Doctors' Move To Electronic Records Requires Serious Commitment

Several news organization look at recent efforts by health providers to use new technology.

Minnesota Public Radio: Promise And Problems Arise As Health Arise Health Records Go Online
The federal stimulus and health care laws are pushing medical providers to go electronic as a way to improve patient safety and track health care quality. ... But moving away from paper files to an electronic health record system requires serious commitment on several levels. First, they're expensive. ... Second, the learning curve can be painful (Stawicki, 6/6). 

The Baltimore Sun: 1,000 Doctors Sign Up For Electronic Medical Records
More than 1,000 Maryland doctors have signed up to adopt electronic medical records, state officials said today. The primary care physicians are using records through a state network called the Chesapeake Regional Information System for our Patients (CRISP). They will receive state and federal incentives for using the computerized records. Hundreds of other doctors are also using electronic records but may not have signed onto the state exchange (Walker, 6/6).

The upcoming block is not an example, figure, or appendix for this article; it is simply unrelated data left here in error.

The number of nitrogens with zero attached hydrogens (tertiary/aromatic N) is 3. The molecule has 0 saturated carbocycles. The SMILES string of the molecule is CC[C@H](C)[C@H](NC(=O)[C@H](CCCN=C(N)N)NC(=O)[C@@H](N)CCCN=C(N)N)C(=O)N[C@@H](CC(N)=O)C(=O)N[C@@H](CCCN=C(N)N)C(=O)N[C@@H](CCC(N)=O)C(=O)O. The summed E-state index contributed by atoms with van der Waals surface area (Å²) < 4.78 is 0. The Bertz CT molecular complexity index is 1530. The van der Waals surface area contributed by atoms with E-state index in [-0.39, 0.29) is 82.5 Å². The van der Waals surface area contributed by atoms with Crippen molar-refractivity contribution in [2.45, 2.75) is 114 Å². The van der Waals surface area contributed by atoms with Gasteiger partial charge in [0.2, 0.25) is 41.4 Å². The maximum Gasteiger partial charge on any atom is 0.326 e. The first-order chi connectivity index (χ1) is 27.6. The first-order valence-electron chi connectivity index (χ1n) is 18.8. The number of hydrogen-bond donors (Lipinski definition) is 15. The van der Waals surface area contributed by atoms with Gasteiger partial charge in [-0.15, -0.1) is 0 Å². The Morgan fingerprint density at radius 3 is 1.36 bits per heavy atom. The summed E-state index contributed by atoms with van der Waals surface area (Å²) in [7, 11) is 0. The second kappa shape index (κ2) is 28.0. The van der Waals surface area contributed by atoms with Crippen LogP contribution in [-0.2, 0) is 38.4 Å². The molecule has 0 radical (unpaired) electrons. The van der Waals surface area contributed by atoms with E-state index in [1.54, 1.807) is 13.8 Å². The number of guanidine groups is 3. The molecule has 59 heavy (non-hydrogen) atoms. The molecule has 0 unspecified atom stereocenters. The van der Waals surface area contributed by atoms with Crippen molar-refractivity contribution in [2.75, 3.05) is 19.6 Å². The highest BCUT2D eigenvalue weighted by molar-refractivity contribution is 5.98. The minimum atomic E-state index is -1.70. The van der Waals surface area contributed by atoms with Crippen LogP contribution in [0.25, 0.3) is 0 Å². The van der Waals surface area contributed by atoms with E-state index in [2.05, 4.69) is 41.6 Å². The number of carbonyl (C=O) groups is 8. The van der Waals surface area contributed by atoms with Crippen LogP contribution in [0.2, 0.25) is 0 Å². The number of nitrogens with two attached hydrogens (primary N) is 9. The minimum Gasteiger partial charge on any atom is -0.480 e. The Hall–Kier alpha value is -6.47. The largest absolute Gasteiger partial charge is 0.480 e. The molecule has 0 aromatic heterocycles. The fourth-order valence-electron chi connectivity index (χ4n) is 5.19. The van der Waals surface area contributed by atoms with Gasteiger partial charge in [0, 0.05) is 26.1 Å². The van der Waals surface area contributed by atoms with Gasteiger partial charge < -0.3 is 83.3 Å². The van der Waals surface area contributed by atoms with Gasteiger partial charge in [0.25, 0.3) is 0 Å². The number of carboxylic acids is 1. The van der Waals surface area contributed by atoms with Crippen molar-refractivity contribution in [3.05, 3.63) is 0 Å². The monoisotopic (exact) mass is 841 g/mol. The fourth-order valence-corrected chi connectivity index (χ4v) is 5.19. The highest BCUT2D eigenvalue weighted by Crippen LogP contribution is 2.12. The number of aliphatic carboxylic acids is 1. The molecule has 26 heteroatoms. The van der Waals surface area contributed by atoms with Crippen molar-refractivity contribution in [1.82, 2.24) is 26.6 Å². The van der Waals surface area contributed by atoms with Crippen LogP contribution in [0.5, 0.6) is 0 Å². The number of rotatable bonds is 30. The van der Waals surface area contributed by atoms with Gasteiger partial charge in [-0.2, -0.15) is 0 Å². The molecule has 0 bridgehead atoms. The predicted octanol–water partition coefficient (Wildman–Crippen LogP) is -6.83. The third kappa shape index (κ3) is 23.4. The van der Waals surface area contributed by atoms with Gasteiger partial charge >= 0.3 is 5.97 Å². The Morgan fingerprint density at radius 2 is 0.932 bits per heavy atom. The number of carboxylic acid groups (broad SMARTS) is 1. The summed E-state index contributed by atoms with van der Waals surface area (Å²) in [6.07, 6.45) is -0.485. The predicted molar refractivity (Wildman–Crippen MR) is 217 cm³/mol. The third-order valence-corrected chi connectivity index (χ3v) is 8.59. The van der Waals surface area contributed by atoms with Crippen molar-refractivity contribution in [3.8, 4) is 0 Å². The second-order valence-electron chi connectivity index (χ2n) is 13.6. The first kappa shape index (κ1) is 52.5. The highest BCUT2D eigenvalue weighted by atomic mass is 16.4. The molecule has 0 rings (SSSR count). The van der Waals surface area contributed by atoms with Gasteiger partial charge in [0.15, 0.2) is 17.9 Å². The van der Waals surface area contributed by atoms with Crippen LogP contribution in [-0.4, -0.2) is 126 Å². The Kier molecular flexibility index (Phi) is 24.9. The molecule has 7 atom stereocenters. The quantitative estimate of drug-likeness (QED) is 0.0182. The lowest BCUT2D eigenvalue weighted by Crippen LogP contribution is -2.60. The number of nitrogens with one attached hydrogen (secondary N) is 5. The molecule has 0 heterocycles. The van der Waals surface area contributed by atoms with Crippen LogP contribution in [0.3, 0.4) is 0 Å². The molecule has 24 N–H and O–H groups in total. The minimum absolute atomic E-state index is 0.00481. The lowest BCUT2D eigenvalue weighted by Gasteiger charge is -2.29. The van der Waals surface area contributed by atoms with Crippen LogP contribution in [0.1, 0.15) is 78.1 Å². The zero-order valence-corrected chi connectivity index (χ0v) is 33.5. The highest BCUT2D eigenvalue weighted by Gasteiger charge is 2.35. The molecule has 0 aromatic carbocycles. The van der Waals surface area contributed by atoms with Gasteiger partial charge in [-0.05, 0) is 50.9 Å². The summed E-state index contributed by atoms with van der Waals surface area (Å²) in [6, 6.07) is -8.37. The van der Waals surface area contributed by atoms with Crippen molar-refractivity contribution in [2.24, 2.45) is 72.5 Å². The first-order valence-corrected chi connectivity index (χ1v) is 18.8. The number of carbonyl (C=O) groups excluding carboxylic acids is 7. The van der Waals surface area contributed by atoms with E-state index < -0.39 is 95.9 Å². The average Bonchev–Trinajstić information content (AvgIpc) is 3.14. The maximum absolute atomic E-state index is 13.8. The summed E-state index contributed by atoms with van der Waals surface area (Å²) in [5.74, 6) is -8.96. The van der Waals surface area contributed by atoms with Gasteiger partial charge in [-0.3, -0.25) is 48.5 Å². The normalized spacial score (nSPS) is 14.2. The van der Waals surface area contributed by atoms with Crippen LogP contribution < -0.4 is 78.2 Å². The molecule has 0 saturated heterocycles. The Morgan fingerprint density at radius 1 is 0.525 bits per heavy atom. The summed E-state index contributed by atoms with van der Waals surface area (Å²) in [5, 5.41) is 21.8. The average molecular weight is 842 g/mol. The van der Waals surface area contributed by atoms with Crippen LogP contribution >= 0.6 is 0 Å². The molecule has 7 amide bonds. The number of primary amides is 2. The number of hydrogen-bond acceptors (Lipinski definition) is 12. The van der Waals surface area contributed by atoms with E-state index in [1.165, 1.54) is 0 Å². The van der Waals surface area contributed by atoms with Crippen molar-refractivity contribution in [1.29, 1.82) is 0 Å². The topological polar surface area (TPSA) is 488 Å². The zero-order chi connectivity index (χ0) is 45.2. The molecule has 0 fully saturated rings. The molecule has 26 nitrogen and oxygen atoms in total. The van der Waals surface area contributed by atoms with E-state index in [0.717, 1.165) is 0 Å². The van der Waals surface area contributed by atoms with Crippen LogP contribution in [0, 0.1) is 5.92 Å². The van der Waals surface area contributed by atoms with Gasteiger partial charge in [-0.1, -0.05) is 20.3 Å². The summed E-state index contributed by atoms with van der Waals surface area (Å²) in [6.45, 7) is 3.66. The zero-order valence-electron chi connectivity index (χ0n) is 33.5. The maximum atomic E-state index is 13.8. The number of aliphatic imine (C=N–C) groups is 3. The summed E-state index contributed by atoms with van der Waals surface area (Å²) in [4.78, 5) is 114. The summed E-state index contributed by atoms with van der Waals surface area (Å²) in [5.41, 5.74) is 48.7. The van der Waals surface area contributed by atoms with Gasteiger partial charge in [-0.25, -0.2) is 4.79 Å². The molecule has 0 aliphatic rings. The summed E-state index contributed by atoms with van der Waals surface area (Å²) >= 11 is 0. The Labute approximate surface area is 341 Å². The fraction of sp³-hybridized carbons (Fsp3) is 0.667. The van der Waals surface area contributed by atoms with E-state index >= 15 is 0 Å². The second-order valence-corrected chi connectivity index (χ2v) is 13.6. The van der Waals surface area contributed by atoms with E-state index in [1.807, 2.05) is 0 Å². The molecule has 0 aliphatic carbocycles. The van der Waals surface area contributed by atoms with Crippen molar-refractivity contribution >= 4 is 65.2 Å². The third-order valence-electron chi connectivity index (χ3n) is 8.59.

HealthyCal: Telehealth: "The Doctor Is In … Another City"
A decade of advances in telehealth have improved patient outcomes in underserved California counties, but continued promise of reducing the state's wide health disparities depends on overcoming several financial, policy, and technical hurdles. Once strictly termed telemedicine, today's expansive definition of telehealth includes a variety of distance services: video conferencing with a specialist, home monitoring of acute or chronic disease, or collecting remote health data like x-rays or dermatology photographs for review by a specialist. ... Escalating healthcare costs, an aging population, rapid increases in chronic disease, and dwindling access to healthcare in underserved urban and rural areas have necessitated a speedier adoption of telehealth (Perry, 6/6). 

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